Being humans, we are understandably more concerned with the fate of man than of that of other forms of life. Deep Ecology, however, regards man as no more important than other animals, the ‘Principle of ecological egalitarianism’ being a lynchpin of Deep Ecology.
Jim Lovelock and Lynn Margulis consider that, from the Gaian point of view, man is of little importance. It is bacteria that are mainly responsible for developing the biosphere and its atmospheric environment, and for assuring the stable relationship between the two. It may be truer to say that it is Gaia herself, not just her microbial constituents, that by her own efforts has evolved (see Principle 23) to her pre-industrial climax state and that, in this process, man had a very much smaller role to play than did the bacteria – but he did still have a role.
In ecological terms, man is a carnivore and a herbivore, and his principle ecological function – though there are many others – is to maintain qualitative and quantitative controls on herbivore populations and on those of primary producers (vegetation). If he were eliminated, the populations on which he preyed would become less viable qualitatively and might indeed expand in an uncontrolled way. This would to a certain extent disrupt the critical order of the ecosphere (see Principle 21) and hence the latter’s stability, even though the human role would probably soon be assumed by other carnivores and herbivores.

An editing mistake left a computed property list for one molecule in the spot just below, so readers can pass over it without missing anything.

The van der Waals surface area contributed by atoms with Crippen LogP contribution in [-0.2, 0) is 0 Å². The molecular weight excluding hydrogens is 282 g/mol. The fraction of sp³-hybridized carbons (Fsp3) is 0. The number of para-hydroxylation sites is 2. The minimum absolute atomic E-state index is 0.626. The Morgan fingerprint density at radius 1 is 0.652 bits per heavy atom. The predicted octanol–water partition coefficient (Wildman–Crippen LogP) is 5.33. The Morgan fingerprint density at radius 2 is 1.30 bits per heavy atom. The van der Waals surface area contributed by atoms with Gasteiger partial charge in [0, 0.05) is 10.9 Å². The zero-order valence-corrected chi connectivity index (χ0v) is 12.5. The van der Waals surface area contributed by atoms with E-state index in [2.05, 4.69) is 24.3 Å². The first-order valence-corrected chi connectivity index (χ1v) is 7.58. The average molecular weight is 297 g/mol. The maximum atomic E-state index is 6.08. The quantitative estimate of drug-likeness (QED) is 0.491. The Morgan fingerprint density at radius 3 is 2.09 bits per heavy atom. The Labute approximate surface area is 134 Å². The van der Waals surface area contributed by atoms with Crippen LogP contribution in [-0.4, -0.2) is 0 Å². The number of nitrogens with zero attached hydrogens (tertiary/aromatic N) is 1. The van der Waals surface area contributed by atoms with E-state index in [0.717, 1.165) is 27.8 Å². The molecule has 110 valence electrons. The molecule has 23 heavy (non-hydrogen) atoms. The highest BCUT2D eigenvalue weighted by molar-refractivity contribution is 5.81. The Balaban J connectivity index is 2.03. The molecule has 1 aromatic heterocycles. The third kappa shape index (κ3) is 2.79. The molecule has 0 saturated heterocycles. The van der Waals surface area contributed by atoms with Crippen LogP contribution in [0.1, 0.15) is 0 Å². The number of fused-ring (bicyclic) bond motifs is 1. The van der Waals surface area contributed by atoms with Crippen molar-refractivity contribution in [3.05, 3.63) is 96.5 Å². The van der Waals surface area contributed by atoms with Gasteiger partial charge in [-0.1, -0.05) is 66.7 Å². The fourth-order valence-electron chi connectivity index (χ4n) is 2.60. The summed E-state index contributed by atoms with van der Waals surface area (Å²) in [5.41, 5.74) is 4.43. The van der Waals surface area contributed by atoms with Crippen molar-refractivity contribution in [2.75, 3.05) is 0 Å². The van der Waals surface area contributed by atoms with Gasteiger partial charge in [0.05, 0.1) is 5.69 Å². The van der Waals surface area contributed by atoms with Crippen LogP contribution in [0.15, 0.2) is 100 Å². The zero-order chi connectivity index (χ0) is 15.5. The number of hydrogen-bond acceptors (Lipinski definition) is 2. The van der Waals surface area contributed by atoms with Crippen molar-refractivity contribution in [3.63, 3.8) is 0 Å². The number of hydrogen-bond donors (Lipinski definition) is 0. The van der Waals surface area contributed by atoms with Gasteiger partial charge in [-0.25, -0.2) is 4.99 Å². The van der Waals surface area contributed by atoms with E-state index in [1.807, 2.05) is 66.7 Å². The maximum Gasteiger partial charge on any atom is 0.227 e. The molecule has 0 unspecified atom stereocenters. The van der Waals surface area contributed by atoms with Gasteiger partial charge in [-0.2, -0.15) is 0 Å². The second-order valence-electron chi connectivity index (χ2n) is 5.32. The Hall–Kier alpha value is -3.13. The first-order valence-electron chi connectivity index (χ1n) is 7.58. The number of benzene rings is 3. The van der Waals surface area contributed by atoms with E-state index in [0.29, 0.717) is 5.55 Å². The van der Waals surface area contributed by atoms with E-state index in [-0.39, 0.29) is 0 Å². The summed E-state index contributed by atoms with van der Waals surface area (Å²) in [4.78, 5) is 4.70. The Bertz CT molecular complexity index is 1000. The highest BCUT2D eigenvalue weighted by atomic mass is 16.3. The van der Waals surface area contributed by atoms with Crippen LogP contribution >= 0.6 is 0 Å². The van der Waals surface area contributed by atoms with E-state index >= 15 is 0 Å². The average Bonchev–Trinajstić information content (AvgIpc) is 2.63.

Man and other carnivores and herbivores are thus necessary constituents of the ecosphere, for without them, the living world would be far less stable. Primary producers, who alone can harness the energy of the sun, are even more important, since without them there would be no herbivores or carnivores. Bacteria can be considered still more essential, since without them the world would not be capable of supporting any of these forms of life.
This is not an anti-human position to adopt, as critics of Deep Ecology would undoubtedly maintain. Man is an integral part of the ecosphere. It is only by maintaining the latter’s critical order or stability (see Principle 21) that man can maintain his own stability and that his real needs (see Principle 37) can thereby best be satisfied. Man’s interest and Gaia’s interests are one. It is the fundamental flaw of the world-view of modernism to ignore this perennial truth.Back to top